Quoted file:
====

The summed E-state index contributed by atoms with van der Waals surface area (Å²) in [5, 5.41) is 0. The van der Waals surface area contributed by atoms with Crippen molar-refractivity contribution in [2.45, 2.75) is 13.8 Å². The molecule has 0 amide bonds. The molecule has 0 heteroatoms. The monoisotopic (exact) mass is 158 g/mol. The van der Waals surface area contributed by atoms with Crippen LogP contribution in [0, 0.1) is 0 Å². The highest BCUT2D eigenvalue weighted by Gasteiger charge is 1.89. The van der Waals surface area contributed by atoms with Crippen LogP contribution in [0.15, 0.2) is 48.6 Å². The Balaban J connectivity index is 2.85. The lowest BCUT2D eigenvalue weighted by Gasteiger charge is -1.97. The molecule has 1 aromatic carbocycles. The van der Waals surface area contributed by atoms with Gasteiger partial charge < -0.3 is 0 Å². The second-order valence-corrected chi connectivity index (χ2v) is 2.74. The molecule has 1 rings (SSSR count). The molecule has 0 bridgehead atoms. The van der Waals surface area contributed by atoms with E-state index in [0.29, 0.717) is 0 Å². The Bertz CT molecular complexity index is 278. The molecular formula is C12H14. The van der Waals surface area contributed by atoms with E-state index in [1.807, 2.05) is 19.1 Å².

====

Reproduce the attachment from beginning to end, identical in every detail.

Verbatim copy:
The summed E-state index contributed by atoms with van der Waals surface area (Å²) in [5, 5.41) is 0. The van der Waals surface area contributed by atoms with Crippen molar-refractivity contribution in [2.45, 2.75) is 13.8 Å². The molecule has 0 amide bonds. The molecule has 0 heteroatoms. The monoisotopic (exact) mass is 158 g/mol. The van der Waals surface area contributed by atoms with Crippen LogP contribution in [0, 0.1) is 0 Å². The highest BCUT2D eigenvalue weighted by Gasteiger charge is 1.89. The van der Waals surface area contributed by atoms with Crippen LogP contribution in [0.15, 0.2) is 48.6 Å². The Balaban J connectivity index is 2.85. The lowest BCUT2D eigenvalue weighted by Gasteiger charge is -1.97. The molecule has 1 aromatic carbocycles. The van der Waals surface area contributed by atoms with Gasteiger partial charge < -0.3 is 0 Å². The second-order valence-corrected chi connectivity index (χ2v) is 2.74. The molecule has 1 rings (SSSR count). The molecule has 0 bridgehead atoms. The van der Waals surface area contributed by atoms with E-state index in [0.29, 0.717) is 0 Å². The Bertz CT molecular complexity index is 278. The molecular formula is C12H14. The van der Waals surface area contributed by atoms with E-state index in [1.807, 2.05) is 19.1 Å².